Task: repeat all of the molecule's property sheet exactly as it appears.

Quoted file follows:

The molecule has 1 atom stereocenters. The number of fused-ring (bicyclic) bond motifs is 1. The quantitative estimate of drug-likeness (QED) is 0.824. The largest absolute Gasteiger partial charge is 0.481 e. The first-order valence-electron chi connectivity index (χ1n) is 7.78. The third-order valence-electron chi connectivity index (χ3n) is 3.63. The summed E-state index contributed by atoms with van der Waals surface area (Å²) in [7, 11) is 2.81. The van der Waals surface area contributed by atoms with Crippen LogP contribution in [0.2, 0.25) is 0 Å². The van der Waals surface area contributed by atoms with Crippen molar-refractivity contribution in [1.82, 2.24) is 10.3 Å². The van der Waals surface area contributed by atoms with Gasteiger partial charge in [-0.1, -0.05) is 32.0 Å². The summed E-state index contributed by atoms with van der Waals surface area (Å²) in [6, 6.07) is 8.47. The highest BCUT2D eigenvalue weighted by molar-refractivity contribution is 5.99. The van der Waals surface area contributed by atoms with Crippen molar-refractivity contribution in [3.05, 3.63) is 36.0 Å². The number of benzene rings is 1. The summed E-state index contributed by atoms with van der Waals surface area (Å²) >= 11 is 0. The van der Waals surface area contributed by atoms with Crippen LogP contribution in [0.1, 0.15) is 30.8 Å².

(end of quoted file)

The molecule has 1 atom stereocenters. The number of fused-ring (bicyclic) bond motifs is 1. The quantitative estimate of drug-likeness (QED) is 0.824. The largest absolute Gasteiger partial charge is 0.481 e. The first-order valence-electron chi connectivity index (χ1n) is 7.78. The third-order valence-electron chi connectivity index (χ3n) is 3.63. The summed E-state index contributed by atoms with van der Waals surface area (Å²) in [7, 11) is 2.81. The van der Waals surface area contributed by atoms with Crippen LogP contribution in [0.2, 0.25) is 0 Å². The van der Waals surface area contributed by atoms with Crippen molar-refractivity contribution in [1.82, 2.24) is 10.3 Å². The van der Waals surface area contributed by atoms with Gasteiger partial charge in [-0.1, -0.05) is 32.0 Å². The summed E-state index contributed by atoms with van der Waals surface area (Å²) in [6, 6.07) is 8.47. The highest BCUT2D eigenvalue weighted by molar-refractivity contribution is 5.99. The van der Waals surface area contributed by atoms with Crippen molar-refractivity contribution in [3.05, 3.63) is 36.0 Å². The number of benzene rings is 1. The summed E-state index contributed by atoms with van der Waals surface area (Å²) >= 11 is 0. The van der Waals surface area contributed by atoms with Crippen LogP contribution in [0.1, 0.15) is 30.8 Å².